Ben Burtt: Well honestly I’m guided by Andrew, being the director. I would audition things for him, sets of sounds that might have initially just been motors and beeps and tones. Something I’ve never told him in fact, and now it relates to musical theatre, when he first showed me maybe 10 minutes or so of the storyboards cut together, and the opening of the movie, it had some music and some sound effects in it. That was kind of a way of enticing me into understanding the project. It was that opening song, the vocal in that song that appealed to me in a way that I sort of connected that with the WALL·E character.

There’s a feeling about that, so to some extent maybe the pitch of the voice started out that way, that kind of innocent feeling, that was a thread that I picked up on in that. As you know we went through lots of experiments trying WALL·E as just motor sounds only, some that were beeps and whistles, a little bit more in the R2D2 realm. Although We extracted bits from all of those experiments, when it came down to some of the more expressive vocals it was a little bit in that tone, from that singing voice. I’m not sure why, there was obviously something very charming and appealing about that song. I couldn’t quite pin it down.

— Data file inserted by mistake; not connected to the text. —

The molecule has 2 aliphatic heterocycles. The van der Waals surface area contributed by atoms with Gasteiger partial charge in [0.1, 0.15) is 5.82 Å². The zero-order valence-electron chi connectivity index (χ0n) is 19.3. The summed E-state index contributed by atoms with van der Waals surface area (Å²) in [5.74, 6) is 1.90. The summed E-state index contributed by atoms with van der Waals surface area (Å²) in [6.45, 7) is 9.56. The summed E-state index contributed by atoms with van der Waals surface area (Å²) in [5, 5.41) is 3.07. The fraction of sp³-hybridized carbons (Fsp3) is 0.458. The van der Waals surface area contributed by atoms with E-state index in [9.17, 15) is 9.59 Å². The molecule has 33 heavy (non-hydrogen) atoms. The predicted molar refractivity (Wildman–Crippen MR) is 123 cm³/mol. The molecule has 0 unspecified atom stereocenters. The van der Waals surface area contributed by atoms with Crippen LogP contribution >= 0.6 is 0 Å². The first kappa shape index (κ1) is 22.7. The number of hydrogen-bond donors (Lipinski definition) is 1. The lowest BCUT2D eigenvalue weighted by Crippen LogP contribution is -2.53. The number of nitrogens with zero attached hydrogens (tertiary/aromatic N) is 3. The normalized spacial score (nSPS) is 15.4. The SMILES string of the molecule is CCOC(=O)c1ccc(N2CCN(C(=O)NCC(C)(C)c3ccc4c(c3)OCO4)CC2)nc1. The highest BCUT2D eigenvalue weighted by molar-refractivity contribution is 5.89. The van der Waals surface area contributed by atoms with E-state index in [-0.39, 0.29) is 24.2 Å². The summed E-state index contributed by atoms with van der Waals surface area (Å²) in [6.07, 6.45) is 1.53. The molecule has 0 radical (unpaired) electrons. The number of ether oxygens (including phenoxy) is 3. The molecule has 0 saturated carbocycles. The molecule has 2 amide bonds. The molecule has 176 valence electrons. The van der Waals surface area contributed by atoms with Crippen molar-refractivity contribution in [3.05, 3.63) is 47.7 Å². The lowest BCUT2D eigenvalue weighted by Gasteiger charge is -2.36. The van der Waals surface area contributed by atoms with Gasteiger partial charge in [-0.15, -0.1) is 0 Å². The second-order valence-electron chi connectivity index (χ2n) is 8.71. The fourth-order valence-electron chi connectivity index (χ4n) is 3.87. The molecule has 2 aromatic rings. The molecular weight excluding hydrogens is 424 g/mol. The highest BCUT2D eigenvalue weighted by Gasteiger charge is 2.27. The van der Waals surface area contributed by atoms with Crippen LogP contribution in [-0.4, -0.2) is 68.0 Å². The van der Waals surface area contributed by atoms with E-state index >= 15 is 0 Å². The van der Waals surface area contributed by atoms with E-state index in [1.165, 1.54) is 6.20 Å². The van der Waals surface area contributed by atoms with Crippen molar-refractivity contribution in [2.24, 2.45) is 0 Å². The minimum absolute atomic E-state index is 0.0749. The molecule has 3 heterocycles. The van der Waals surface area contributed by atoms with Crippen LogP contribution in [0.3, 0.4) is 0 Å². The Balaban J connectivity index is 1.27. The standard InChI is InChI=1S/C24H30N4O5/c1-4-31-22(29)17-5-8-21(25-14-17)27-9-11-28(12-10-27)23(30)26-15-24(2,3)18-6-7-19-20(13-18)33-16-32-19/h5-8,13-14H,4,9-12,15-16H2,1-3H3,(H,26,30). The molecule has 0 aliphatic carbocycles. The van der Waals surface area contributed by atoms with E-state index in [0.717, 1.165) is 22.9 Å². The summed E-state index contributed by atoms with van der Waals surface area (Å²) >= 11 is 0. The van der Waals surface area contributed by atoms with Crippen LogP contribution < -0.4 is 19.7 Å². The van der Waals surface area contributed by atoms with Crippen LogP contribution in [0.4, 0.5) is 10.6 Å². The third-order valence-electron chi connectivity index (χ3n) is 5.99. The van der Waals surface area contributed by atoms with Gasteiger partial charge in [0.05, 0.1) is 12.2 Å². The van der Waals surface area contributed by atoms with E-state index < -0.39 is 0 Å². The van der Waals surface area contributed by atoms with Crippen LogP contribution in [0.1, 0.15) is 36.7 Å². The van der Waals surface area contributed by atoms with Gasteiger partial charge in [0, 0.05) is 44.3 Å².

Q. Were you conscious of the larger issues surrounding the film, when you were working on it?
Ben Burtt: I’m afraid to say no, not really, only the way the story was expressed. Those came out as the film grew and took on its details. I accepted from the start the premise of the story, and like Andrew was saying science fiction rarely starts with a happy village, that you start out with this lonely robot in a toxic wasteland. So, I suppose my first concerns were what does a toxic wasteland sound like? You can’t smell it, it’s not Smell-O-Vision, so we can’t do it that way. I did try and accomplish sounds that would bring a very lonely, isolating kind of tone that reflected WALL·E’s isolation. But that agenda was not really in the forefront, I accepted it as the setting of the story.